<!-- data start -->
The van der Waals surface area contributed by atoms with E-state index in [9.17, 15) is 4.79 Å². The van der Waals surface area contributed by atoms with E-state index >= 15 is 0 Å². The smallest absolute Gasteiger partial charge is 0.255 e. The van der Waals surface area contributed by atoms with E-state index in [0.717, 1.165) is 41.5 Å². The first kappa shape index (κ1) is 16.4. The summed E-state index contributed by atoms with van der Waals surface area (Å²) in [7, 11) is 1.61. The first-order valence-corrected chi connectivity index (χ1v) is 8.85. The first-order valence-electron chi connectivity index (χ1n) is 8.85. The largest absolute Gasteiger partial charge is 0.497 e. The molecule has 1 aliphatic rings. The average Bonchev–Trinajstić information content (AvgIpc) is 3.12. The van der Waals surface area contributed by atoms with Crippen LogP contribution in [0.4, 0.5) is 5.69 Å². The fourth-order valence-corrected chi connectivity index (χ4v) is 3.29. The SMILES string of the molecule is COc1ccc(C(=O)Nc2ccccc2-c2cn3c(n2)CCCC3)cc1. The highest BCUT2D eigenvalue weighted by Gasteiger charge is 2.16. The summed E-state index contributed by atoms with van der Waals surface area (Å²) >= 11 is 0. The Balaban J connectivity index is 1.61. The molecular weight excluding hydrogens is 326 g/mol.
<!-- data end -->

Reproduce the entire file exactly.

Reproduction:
The van der Waals surface area contributed by atoms with E-state index in [9.17, 15) is 4.79 Å². The van der Waals surface area contributed by atoms with E-state index >= 15 is 0 Å². The smallest absolute Gasteiger partial charge is 0.255 e. The van der Waals surface area contributed by atoms with E-state index in [0.717, 1.165) is 41.5 Å². The first kappa shape index (κ1) is 16.4. The summed E-state index contributed by atoms with van der Waals surface area (Å²) in [7, 11) is 1.61. The first-order valence-corrected chi connectivity index (χ1v) is 8.85. The first-order valence-electron chi connectivity index (χ1n) is 8.85. The largest absolute Gasteiger partial charge is 0.497 e. The molecule has 1 aliphatic rings. The average Bonchev–Trinajstić information content (AvgIpc) is 3.12. The van der Waals surface area contributed by atoms with Crippen LogP contribution in [0.4, 0.5) is 5.69 Å². The fourth-order valence-corrected chi connectivity index (χ4v) is 3.29. The SMILES string of the molecule is COc1ccc(C(=O)Nc2ccccc2-c2cn3c(n2)CCCC3)cc1. The highest BCUT2D eigenvalue weighted by Gasteiger charge is 2.16. The summed E-state index contributed by atoms with van der Waals surface area (Å²) >= 11 is 0. The Balaban J connectivity index is 1.61. The molecular weight excluding hydrogens is 326 g/mol.